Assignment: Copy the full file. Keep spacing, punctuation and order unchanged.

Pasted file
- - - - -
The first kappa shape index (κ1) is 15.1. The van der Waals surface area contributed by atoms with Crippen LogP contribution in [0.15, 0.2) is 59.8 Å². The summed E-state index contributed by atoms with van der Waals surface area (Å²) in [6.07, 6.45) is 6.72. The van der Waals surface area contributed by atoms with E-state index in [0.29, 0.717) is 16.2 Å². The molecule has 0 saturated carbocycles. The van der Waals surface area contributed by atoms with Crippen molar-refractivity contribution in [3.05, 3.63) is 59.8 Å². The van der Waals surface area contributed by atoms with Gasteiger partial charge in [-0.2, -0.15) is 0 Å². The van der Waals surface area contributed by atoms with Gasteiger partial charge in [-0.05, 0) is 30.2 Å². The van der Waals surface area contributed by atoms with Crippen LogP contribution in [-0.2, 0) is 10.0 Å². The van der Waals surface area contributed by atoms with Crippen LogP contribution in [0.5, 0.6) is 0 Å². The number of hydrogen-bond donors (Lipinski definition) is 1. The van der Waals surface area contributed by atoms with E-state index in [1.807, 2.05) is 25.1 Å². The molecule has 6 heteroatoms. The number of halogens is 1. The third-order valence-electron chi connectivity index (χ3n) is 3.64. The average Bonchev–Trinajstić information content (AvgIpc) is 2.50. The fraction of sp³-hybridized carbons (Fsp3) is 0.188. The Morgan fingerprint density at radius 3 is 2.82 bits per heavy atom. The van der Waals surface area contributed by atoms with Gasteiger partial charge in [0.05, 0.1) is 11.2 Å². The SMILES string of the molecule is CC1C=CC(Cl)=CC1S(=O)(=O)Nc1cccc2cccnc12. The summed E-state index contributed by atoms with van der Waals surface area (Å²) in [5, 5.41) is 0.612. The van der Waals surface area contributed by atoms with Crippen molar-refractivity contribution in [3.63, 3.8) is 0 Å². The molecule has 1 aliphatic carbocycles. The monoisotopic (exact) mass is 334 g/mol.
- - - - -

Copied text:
The first kappa shape index (κ1) is 15.1. The van der Waals surface area contributed by atoms with Crippen LogP contribution in [0.15, 0.2) is 59.8 Å². The summed E-state index contributed by atoms with van der Waals surface area (Å²) in [6.07, 6.45) is 6.72. The van der Waals surface area contributed by atoms with E-state index in [0.29, 0.717) is 16.2 Å². The molecule has 0 saturated carbocycles. The van der Waals surface area contributed by atoms with Crippen molar-refractivity contribution in [3.05, 3.63) is 59.8 Å². The van der Waals surface area contributed by atoms with Gasteiger partial charge in [-0.2, -0.15) is 0 Å². The van der Waals surface area contributed by atoms with Gasteiger partial charge in [-0.05, 0) is 30.2 Å². The van der Waals surface area contributed by atoms with Crippen LogP contribution in [-0.2, 0) is 10.0 Å². The van der Waals surface area contributed by atoms with Crippen LogP contribution in [0.5, 0.6) is 0 Å². The number of hydrogen-bond donors (Lipinski definition) is 1. The van der Waals surface area contributed by atoms with E-state index in [1.807, 2.05) is 25.1 Å². The molecule has 6 heteroatoms. The number of halogens is 1. The third-order valence-electron chi connectivity index (χ3n) is 3.64. The average Bonchev–Trinajstić information content (AvgIpc) is 2.50. The fraction of sp³-hybridized carbons (Fsp3) is 0.188. The Morgan fingerprint density at radius 3 is 2.82 bits per heavy atom. The van der Waals surface area contributed by atoms with Gasteiger partial charge in [0.05, 0.1) is 11.2 Å². The SMILES string of the molecule is CC1C=CC(Cl)=CC1S(=O)(=O)Nc1cccc2cccnc12. The summed E-state index contributed by atoms with van der Waals surface area (Å²) in [5, 5.41) is 0.612. The van der Waals surface area contributed by atoms with Crippen molar-refractivity contribution in [3.63, 3.8) is 0 Å². The molecule has 1 aliphatic carbocycles. The monoisotopic (exact) mass is 334 g/mol.